MTDC’s Mahabraman programme

If you are one of those who thinks, ‘Aati kya Khandala’ is way too passé now and the Mahableshwar-Matheran sisters just don’t sound inviting enough, then thank MTDC for pulling up its socks and trailing the public-private partnership success stories of the Rajasthan and Kerala tourism boards. After Bed and Breakfast, MTDC’s big idea is called the Mahabhraman, a scheme which allows private tour operators to tie up with it in a move to promote untapped destinations in Maharashtra. So soak up the Sahyadri sun this sweltering summer cause your State has a lot to offer.

Destination Koyna
The Koyna backwaters, located 24 kms from Mahableshwar, is one of the tourist destinations MTDC is promoting. Popularly known as mini-Kashmir, it has characteristic red soil and is an ideal place for bird watching and star gazing enthusiasts. What is cooler is that you can camp on the banks of the backwaters too.

The business of camping
Chinmay Divekar, director of Nature Trails, a private camping site, that is being promoted by MTDC wants to sell the concept of camping. He believes adventure tourism will gain popularity only when more private players enter the market. With camps at Dabhosa, Durshet, Vikramgadh, he intends to start para-gliding and other adventure sports too. At River Camp Tapole, on the banks of the Koyna backwaters, Divekar has set up 18 tents. He organizes sports like trekking, kayaking, valley crossing, mountain biking and bird watching. How’d he get the land? “I have taken the land on lease for 10 years from the villagers,” he says. So why not build a cozy hotel that can raise a steady income. “I didn’t want to spoil the charm of the village. The camping concept is popular as there are visitors who are ready to pay twice the price to live in a tent and eat barbeque chicken,” he says. “And visitors enjoy the place even more when they know that we avoid using electricity and mobile phones are not discoverable in the area,” he says.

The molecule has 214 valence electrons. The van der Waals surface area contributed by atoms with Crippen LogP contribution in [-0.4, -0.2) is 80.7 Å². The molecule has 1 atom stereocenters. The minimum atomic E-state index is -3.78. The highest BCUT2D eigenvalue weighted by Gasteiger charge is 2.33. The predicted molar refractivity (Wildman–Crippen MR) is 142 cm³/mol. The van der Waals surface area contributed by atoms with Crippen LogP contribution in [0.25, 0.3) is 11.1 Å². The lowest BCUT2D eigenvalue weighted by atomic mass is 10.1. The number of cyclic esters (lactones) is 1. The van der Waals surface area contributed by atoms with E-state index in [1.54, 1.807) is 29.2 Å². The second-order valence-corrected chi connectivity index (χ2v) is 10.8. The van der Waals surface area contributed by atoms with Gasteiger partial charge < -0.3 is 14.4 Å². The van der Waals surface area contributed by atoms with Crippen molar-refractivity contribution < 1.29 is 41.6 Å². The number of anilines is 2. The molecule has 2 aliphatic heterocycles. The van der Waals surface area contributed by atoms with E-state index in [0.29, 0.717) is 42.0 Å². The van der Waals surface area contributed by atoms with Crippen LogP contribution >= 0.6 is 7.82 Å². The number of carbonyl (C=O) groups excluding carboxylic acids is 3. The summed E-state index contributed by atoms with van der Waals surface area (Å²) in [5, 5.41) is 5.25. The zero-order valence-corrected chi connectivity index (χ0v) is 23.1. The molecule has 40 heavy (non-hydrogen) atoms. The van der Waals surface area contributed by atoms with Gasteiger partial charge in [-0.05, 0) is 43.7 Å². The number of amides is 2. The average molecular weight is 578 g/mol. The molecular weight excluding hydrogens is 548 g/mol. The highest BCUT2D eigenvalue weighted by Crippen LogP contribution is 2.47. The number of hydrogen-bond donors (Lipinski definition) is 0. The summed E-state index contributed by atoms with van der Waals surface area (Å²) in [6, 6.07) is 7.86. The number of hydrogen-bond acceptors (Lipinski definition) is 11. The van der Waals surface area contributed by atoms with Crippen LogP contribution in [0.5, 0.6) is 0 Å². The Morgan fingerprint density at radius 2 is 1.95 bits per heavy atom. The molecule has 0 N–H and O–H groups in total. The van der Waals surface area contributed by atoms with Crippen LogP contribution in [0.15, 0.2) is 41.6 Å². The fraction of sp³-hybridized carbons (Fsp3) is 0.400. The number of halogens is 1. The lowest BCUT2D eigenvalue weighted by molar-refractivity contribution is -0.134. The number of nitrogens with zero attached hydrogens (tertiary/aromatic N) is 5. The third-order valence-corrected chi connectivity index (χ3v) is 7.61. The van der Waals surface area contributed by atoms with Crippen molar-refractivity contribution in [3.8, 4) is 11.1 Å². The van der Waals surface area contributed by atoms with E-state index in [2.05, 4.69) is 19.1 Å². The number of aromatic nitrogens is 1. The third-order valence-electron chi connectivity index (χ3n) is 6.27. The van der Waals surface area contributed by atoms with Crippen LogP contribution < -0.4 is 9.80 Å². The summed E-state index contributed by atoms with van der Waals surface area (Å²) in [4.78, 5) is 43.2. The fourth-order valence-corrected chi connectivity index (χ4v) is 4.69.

The 300 feet deep Koyna backwaters are ideal for Kayaking during the summer. The Kayak is a light banana-shaped boat meant for a single rider. A two-minute training course can teach you how to maneuver the Kayak and you’ll love using the paddle to make your own course in the lake. A little wobbly even in still water, the Kayak can flip upside down but you don’t need to know swimming, as a life jacket will ensure you float. “It is more fun when the Kayak topples around and you get wet. That is the best part of it,” says 10-year-old Pune resident Siraaj Tamboli. He then challenges his friends to a quick Kayak race. Siraaj loves Kayaking so much that he even plans to go on the five-day Kayak expedition where participants carry their food on the boat and go island hopping to discover new places. His parents know that he is in safe hands because Divekar’s trainers ensure that children are in safe hands 24 hours.

Other activities
For 12-year old Shanaya Mistree, living in a tent and being independent is the best part of the camp. She misses her mom and dad but “nothing beats staying with friends and going for night trails,” she says. What she enjoyed most about camping outdoors was waking up to the sounds of the Purple Sunbird. “It was better than my persistent harsh sounding alarm clock,” she says. Her passion for bird watching made her come all the way from Aurangabad. She spotted warblers, a swift, a kingfisher, drongos and a red-vented bulbul. But Shanaya doesn’t want to go back home until she spots a hornbill.

Meet the villagers
Campers can visit the inhabitants of Ahir village to get a taste of the rustic, local culture. Villagers have a symbiotic relationship with the camp managers as many locals seek employment with them. 19-year old Rakesh Sankpal’s father is a rice farmer but Rakesh, unlike his father enjoys adventure. A trainer at the camp since two years, he muses about how the camp site has changed the lives of many youth in the village. “Our economy has enjoyed a boost and we are exposed to new people and new thinking.” Locals enjoy the attention they get when visitors pay them a visit. “We show them our rice and nachani farms,” says local farmer Subhash Sankpal.

The camp which is set up only during the summer season is ideal for a weekend summer holiday. So give Mahableshwar a skip this summer and go visit the Koyna backwaters.

A few helpful links

DNA story

Chinmay’s Nature Trails